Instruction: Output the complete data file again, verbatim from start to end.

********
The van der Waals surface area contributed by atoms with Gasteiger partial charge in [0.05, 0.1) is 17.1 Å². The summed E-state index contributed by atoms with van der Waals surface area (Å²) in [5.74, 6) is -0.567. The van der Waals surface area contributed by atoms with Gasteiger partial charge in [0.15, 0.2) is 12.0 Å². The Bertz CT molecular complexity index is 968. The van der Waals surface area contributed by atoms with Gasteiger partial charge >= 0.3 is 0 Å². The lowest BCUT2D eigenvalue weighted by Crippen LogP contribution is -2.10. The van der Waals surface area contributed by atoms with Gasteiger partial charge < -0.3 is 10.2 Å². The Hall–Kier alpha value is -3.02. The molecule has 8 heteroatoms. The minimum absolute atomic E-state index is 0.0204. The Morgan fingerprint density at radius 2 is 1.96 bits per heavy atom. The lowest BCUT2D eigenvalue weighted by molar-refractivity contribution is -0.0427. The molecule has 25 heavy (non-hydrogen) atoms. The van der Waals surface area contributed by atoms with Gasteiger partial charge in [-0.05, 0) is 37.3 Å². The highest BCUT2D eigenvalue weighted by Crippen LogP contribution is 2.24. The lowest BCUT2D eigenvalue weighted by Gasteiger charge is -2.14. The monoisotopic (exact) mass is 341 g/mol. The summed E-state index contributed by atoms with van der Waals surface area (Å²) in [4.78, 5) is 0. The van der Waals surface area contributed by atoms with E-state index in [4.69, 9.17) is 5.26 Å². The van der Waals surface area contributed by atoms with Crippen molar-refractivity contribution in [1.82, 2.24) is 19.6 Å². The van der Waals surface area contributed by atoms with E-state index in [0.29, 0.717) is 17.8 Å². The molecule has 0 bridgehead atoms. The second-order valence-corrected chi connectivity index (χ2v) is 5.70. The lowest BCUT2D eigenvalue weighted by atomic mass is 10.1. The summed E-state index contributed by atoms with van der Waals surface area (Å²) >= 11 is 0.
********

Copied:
The van der Waals surface area contributed by atoms with Gasteiger partial charge in [0.05, 0.1) is 17.1 Å². The summed E-state index contributed by atoms with van der Waals surface area (Å²) in [5.74, 6) is -0.567. The van der Waals surface area contributed by atoms with Gasteiger partial charge in [0.15, 0.2) is 12.0 Å². The Bertz CT molecular complexity index is 968. The van der Waals surface area contributed by atoms with Gasteiger partial charge >= 0.3 is 0 Å². The lowest BCUT2D eigenvalue weighted by Crippen LogP contribution is -2.10. The van der Waals surface area contributed by atoms with Gasteiger partial charge < -0.3 is 10.2 Å². The Hall–Kier alpha value is -3.02. The molecule has 8 heteroatoms. The minimum absolute atomic E-state index is 0.0204. The Morgan fingerprint density at radius 2 is 1.96 bits per heavy atom. The lowest BCUT2D eigenvalue weighted by molar-refractivity contribution is -0.0427. The molecule has 25 heavy (non-hydrogen) atoms. The van der Waals surface area contributed by atoms with Gasteiger partial charge in [-0.05, 0) is 37.3 Å². The highest BCUT2D eigenvalue weighted by Crippen LogP contribution is 2.24. The lowest BCUT2D eigenvalue weighted by Gasteiger charge is -2.14. The monoisotopic (exact) mass is 341 g/mol. The summed E-state index contributed by atoms with van der Waals surface area (Å²) in [4.78, 5) is 0. The van der Waals surface area contributed by atoms with E-state index in [4.69, 9.17) is 5.26 Å². The van der Waals surface area contributed by atoms with Crippen molar-refractivity contribution in [1.82, 2.24) is 19.6 Å². The van der Waals surface area contributed by atoms with E-state index in [0.29, 0.717) is 17.8 Å². The molecule has 0 bridgehead atoms. The second-order valence-corrected chi connectivity index (χ2v) is 5.70. The lowest BCUT2D eigenvalue weighted by atomic mass is 10.1. The summed E-state index contributed by atoms with van der Waals surface area (Å²) >= 11 is 0.